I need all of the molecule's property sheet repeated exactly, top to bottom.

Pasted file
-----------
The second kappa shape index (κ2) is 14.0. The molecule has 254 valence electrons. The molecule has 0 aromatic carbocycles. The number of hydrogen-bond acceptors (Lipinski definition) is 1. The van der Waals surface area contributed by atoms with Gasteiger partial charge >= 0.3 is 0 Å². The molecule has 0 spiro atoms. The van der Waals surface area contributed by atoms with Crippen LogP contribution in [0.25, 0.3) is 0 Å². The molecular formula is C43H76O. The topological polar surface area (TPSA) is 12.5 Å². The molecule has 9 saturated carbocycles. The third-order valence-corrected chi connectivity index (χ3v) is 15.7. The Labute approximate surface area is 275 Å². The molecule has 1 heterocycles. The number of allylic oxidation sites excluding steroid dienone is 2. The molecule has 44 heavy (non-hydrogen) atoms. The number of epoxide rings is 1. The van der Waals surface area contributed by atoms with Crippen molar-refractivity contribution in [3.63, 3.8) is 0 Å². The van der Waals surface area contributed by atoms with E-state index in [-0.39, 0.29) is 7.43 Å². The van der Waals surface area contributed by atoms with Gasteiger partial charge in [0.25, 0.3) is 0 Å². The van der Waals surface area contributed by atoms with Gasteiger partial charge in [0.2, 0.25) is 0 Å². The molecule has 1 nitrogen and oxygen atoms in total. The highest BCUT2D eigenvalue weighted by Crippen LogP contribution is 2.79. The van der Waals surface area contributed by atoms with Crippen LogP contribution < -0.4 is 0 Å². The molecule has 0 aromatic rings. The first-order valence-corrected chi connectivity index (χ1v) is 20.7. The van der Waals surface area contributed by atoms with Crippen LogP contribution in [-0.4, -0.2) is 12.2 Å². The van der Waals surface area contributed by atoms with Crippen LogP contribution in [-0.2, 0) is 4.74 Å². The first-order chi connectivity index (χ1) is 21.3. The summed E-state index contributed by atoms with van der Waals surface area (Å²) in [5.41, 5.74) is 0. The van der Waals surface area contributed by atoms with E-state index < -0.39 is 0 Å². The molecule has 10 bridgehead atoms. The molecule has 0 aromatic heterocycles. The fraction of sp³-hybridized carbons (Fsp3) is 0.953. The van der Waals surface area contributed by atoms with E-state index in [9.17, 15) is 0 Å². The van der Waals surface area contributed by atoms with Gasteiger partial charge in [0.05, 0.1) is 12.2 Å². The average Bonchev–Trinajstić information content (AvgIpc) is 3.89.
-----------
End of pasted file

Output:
The second kappa shape index (κ2) is 14.0. The molecule has 254 valence electrons. The molecule has 0 aromatic carbocycles. The number of hydrogen-bond acceptors (Lipinski definition) is 1. The van der Waals surface area contributed by atoms with Gasteiger partial charge >= 0.3 is 0 Å². The molecule has 0 spiro atoms. The van der Waals surface area contributed by atoms with Crippen LogP contribution in [0.25, 0.3) is 0 Å². The molecular formula is C43H76O. The topological polar surface area (TPSA) is 12.5 Å². The molecule has 9 saturated carbocycles. The third-order valence-corrected chi connectivity index (χ3v) is 15.7. The Labute approximate surface area is 275 Å². The molecule has 1 heterocycles. The number of allylic oxidation sites excluding steroid dienone is 2. The molecule has 44 heavy (non-hydrogen) atoms. The number of epoxide rings is 1. The van der Waals surface area contributed by atoms with Crippen molar-refractivity contribution in [3.63, 3.8) is 0 Å². The van der Waals surface area contributed by atoms with E-state index in [-0.39, 0.29) is 7.43 Å². The van der Waals surface area contributed by atoms with Gasteiger partial charge in [0.25, 0.3) is 0 Å². The van der Waals surface area contributed by atoms with Gasteiger partial charge in [0.2, 0.25) is 0 Å². The molecule has 1 nitrogen and oxygen atoms in total. The highest BCUT2D eigenvalue weighted by Crippen LogP contribution is 2.79. The van der Waals surface area contributed by atoms with Crippen LogP contribution < -0.4 is 0 Å². The molecule has 0 aromatic rings. The first-order valence-corrected chi connectivity index (χ1v) is 20.7. The van der Waals surface area contributed by atoms with Crippen LogP contribution in [-0.4, -0.2) is 12.2 Å². The van der Waals surface area contributed by atoms with Crippen LogP contribution in [-0.2, 0) is 4.74 Å². The first-order chi connectivity index (χ1) is 21.3. The summed E-state index contributed by atoms with van der Waals surface area (Å²) in [5.41, 5.74) is 0. The van der Waals surface area contributed by atoms with E-state index < -0.39 is 0 Å². The molecule has 10 bridgehead atoms. The molecule has 0 aromatic heterocycles. The fraction of sp³-hybridized carbons (Fsp3) is 0.953. The van der Waals surface area contributed by atoms with E-state index in [9.17, 15) is 0 Å². The van der Waals surface area contributed by atoms with Gasteiger partial charge in [0.05, 0.1) is 12.2 Å². The average Bonchev–Trinajstić information content (AvgIpc) is 3.89.